"People will spend a lot of money to open a showroom but then they don't work them," he says. "It's an ongoing project. You can't just finish it and walk away."
Carr Supply brings cleaning people into the showroom every night and the showroom staff continually replaces products.
The wholesaler operates a 6,000-sq.-ft. showroom at its headquarters that sells both plumbing fixtures and kitchen cabinets, and has two others: a 1,200-sq.-ft. showroom in Mount Vernon, Ohio; and one that is 500 sq. ft. in Delaware, Ohio. It plans to open a 3,500-sq.-ft. showroom in Dayton, Ohio, in June, after renovating the existing space.
It took about two years to get the 6,000-sq.-ft. Columbus showroom to where it is today, Essig says. "You crawl, walk, then run," he says, describing its evolution. It was designed by David L. Hawkins, who received First Place in Showroom Design in the 1999 Kitchen & Bath Industry Leadership Awards and First Place among showrooms in the Professional category in the 1999 Halo Lighting Awards. Hawkins used special lighting and multi-level displays to enhance the upscale look of the showroom.
The national recognition of the awards given to the designer remains one of the Columbus showroom's greatest achievements, Essig says.
"Bud Essig started this showroom with the premise that he wanted something that would have longevity and help carry on the family name," Hawkins says. "He wanted a showroom that would enable his family to extend the pride and effort they put into things. He has taken this family-owned business to a new level."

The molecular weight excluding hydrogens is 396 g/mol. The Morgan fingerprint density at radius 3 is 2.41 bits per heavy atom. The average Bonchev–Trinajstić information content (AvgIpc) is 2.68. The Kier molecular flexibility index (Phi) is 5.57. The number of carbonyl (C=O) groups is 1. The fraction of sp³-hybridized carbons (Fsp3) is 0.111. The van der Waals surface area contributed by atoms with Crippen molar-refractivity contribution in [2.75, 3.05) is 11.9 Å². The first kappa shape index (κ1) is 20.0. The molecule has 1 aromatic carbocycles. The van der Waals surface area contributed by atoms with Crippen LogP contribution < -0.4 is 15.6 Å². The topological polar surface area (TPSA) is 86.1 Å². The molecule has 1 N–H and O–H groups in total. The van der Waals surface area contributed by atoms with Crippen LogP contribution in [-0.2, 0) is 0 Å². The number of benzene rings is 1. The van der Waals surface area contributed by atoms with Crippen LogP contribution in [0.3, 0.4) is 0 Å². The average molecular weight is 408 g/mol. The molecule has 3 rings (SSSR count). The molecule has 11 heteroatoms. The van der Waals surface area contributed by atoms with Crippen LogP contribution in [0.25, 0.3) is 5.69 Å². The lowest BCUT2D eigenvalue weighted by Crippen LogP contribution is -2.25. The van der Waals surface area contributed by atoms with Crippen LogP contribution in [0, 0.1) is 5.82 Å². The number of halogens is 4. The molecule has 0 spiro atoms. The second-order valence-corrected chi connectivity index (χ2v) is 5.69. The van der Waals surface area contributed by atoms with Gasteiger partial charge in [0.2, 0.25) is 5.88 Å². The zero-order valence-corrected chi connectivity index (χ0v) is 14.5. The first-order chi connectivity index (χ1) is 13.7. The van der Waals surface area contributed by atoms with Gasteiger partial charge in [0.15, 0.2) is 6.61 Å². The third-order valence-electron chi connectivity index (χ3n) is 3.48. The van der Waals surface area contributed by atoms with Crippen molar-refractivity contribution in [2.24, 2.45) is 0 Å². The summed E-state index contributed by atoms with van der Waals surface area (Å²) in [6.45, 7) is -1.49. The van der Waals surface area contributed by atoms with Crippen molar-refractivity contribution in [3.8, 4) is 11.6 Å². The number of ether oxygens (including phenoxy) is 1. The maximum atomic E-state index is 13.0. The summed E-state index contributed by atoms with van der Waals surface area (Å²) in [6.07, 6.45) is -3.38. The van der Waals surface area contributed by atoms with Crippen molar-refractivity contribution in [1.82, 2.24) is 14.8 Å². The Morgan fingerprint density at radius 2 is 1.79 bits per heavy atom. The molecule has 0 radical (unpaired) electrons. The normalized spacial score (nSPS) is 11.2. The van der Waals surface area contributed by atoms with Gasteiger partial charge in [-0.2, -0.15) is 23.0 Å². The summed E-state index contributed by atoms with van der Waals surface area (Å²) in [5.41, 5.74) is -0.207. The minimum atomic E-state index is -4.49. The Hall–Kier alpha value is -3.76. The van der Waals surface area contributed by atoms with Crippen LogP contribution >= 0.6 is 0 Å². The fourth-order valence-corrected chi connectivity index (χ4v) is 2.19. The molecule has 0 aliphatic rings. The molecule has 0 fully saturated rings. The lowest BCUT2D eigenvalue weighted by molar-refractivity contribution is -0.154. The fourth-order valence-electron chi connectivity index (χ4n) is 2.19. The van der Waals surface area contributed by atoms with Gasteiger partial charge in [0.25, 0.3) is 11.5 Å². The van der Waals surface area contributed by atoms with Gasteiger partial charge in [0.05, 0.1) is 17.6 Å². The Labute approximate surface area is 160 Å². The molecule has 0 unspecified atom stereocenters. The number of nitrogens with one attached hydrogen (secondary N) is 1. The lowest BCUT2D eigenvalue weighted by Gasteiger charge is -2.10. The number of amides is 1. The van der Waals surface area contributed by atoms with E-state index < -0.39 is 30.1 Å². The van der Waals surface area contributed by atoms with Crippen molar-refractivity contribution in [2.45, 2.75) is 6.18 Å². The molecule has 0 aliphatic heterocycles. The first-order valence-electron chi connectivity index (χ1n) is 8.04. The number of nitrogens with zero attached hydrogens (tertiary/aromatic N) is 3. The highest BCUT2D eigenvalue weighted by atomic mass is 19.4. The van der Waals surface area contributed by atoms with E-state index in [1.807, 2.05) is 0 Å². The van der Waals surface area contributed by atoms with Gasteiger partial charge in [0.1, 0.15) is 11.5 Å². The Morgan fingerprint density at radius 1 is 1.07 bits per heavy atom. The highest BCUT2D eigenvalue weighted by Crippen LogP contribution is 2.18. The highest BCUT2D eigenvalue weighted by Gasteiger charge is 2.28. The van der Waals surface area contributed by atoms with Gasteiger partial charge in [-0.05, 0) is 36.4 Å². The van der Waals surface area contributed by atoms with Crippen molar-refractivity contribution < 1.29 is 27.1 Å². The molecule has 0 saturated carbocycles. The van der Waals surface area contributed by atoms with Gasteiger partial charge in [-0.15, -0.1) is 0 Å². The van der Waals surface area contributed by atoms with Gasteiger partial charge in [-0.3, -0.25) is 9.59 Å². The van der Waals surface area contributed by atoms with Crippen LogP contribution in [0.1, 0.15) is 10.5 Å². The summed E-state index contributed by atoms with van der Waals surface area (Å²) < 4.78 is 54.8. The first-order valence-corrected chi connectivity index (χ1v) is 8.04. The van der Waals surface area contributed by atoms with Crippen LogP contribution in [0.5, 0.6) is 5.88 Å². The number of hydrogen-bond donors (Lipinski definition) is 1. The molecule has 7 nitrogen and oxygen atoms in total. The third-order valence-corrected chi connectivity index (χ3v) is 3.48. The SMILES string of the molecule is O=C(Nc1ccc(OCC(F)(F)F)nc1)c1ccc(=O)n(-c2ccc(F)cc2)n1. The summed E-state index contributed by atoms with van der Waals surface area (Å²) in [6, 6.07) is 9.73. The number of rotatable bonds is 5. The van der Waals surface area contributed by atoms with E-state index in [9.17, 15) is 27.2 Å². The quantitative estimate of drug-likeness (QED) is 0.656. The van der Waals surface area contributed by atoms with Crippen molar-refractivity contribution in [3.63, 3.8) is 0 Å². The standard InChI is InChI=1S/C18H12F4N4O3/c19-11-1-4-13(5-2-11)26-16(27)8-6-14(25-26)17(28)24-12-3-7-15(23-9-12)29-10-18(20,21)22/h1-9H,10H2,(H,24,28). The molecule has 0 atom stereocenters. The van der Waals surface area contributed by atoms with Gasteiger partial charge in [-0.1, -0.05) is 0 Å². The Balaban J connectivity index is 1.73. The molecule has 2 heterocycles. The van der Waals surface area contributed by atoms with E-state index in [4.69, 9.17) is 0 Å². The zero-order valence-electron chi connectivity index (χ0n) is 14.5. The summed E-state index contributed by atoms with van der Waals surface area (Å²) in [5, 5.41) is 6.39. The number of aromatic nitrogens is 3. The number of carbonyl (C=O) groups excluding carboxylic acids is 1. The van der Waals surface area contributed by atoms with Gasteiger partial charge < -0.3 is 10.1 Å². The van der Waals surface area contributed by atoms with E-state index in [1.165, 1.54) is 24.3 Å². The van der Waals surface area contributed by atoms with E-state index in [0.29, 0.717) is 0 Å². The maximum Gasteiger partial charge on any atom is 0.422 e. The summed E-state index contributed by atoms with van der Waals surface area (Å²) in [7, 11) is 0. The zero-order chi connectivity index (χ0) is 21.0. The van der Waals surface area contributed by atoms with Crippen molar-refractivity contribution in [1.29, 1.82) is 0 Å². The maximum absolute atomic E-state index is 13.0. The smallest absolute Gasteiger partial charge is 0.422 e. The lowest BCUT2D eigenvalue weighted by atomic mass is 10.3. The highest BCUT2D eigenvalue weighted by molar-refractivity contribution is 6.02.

Essig took risks with the showroom, including "moving it clear across town in Columbus," Hawkins says. "You can lose business when you relocate, especially when you're a family business. Another risk was going with such a large size showroom. He more than doubled the space of his former showroom in Columbus."
In the five years since it opened, the Columbus showroom has expanded its working displays to six. The addition of kitchen cabinets to the mix was builder driven, Essig says. The showroom is open 8 a.m. to 5 p.m. weekdays and 9 a.m. to 1 p.m. or by appointment on Saturdays. Computers in the showroom are used to pull manufacturers' literature off the Internet.
The large showroom is staffed by four salespeople in the plumbing area and three in the cabinet department. Carr Supply trains its showroom salespeople in weekly meetings with sales reps and company-run sales meetings. The new showroom under development in Dayton will not carry cabinets until the company can find and hire experienced salespeople who understand layout and design, Essig says.
The Columbus showroom is meeting expectations and pays for itself, he says, adding, "We're spending money on it."
The showroom is drawing builders, remodelers and interior designers from a 50-mile radius. Builders send their homeowners there. It faces competition from five other wholesalers in the area, all of which also strive for an upscale image, as well as home improvement retailers Lowe's, Home Depot and Great Indoors.
"We don't advertise very much," Essig says. "We're not geared to handle a ton of walk-in traffic. Our best advertising is by word of mouth through the trades."
That may have to change in the future, he says. "Over time, we will have to become more retail oriented," he predicts.
An Upscale MixVisitors to its Columbus, Ohio showroom would be surprised at the variety of brands and products offered, says Bud Essig, owner of Carr Supply. The 6,000-sq.-ft. showroom carries the following brands of plumbing products:
It recently added CANAC cabinetry. Among the heating products offered are: Comfortmaker, Mitsubishi Electric HVAC Advanced Products division, Metal-Fab, Skuttle, Cozy, Hart & Cooley, Ductmate, LUKJAN Metal Products and NuTone.
Photographer: Robert SporeThe entry to Carr's Columbus, Ohio showroom sets an upscale tone.
The addition of kitchen cabinets to Carr's showroom product mix was builder driven.
The overall showroom design and lighting won awards for designer David L. Hawkins.
The showroom draws builders, remodelers and interior designers.
Special lighting and multi-level displays enhance the upscale look of the showroom.
Carr's 6,000-sq.-ft. showroom has plenty of room for vignettes.